Archy Marshall, or King Krule, personifies a rainy day spent inside with a cup of English breakfast tea and a smoke, looking out an opaque window, regretting some decisions and validating others. In preparation for his new album Man Alive!, Marshall has dropped three singles beginning with “(Don’t Let The Dragon) Draag On” early this year, the droning single “Alone, Omen 3” a couple weeks later and most recently, “Cellular,” which will be the opening track on the 25-year-old English singer-songwriter’s fourth full-length.
“(Don’t Let The Dragon) Draag On” plays like an anthem for the experiential slacker. Bending the first few chords letting listeners swim into the beat at their own pace, Marshall teases with a wet guitar riff that leaves one wanting more while tackling thoughts of depression and existentialism asking himself “how many hits can one room take? // how many days can one whole make?”
The track appears to be a nod to a couple of pop-culture phenomenons that include Adventure Time and references René Laloux's 1973 piece, La Planèt Sauvage, a film in which humans are oppressed by a species of extraterrestrials called "draags." These aliens are blue giants, which explains his drowned out vocals ending the track with the last lines "you think these blue giants feel the same?"
“Alone, Omen 3” begins with incessant phone ringing that never reaches an intended ear — giving listeners the impression of undesired isolation, however, the message is contradictory. Marshall sings “the ache of thunder in the storms of your mind // soak it in for the rain will pass in time” passing along a message of hope and embracing individualism, finding yourself through the unpleasantries of everyday struggles.
The growling, static feedback hums along industrially as Marshall’s patented trip-hop, jazz-derived beats imitate a dream state of resting on a fluffy cushion in a cold, platinum cage. Alienated in this cage, he continues to enforce the narrative “don’t forget, you’re not alone.”
On “Cellular,” were introduced by obnoxiously electronic ambiance until greeted by a repetitive drum beat. Once the lyrics breakthrough, the shimmering sound of technical chimes rain down. Of the three singles. “Cellular” is the most upbeat but does not necessarily mean it carries the most positive message. King Krule sings his piece as the saxophone lightly tickles the airwaves helping listeners ease their way through the changing seasons.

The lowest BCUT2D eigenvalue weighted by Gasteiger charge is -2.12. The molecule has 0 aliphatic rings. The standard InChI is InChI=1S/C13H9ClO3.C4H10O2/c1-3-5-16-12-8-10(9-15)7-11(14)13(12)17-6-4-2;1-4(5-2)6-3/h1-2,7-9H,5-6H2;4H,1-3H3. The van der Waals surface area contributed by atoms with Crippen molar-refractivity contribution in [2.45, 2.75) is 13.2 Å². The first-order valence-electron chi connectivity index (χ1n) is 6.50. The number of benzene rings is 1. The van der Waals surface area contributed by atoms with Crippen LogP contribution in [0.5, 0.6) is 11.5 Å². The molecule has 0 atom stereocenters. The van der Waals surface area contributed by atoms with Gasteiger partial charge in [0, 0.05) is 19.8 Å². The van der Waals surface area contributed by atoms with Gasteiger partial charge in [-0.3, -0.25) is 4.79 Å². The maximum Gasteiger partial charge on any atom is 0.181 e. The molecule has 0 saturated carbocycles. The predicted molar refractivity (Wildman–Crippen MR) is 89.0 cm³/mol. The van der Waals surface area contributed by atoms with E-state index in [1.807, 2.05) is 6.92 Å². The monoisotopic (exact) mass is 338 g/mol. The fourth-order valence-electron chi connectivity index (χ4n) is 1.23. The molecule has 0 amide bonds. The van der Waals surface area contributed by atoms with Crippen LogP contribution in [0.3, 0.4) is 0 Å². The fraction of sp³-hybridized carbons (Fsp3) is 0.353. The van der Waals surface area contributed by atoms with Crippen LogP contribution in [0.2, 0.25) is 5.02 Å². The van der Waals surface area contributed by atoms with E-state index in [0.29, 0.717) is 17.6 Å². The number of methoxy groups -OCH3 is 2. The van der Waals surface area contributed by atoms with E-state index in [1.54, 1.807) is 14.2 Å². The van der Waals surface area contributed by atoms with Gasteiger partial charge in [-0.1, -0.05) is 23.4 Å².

Like the other two singles, "Cellular" speaks to ideas of isolating one's self in a bubble while losing connection with the outside world that is helplessly crumbling around us. The psychedelic cartoon video is directed and animated by Jamie Wolfe.
The first two singles King Krule released are featured on the short-film done in collaboration with his partner, Charlotte Patmore, titled Hey World! The sixteen-minute mood-piece featuring atmospheric colour pallets highlights four tracks expected from Marshall’s upcoming record, Man Alive!, which is expected to drop on February 21, 2020, through True Panther Sounds, XL Recordings, and Matador.
Because of the South London prodigy's prolonged presence on the underground music scene dating back to when he was fifteen-years-old and his newly found fatherhood, it is easy to forget Marshall is only 25-years-old. His priorities may have readjusted but that just might be the best thing for an artist that still has plenty of room to grow and continue to flourish.
“When she [daughter Marina] was born, she was the biggest expression of life and love, but I also lost some good people last year,” he says. “Those juxtapositions between death and such extreme life must have had an effect on me.”
Tracklist for Man Alive!:
3. Stoned Again
4. Comet Face
5. The Dream
6. Perfecto Miserable
7. Alone, Omen 3
9. Airport Antenatal Airplane
10. (Don’t Let the Dragon) Draag On
11. Theme for the Cross
13. Energy Fleets
14. Please Complete Thee
Judging by the singles released and the stark difference between the release of 2013’s masterpiece, 6 Feet Beneath the Moon and 2017’s low-fi classic, The Ooz, Man Alive! should act as a lovechild for both projects. Combining the spookiness of The Ooz and the ambient, sentimentality of 6 Feet Beneath the Moon, we can expect the most mature project from King Krule to date.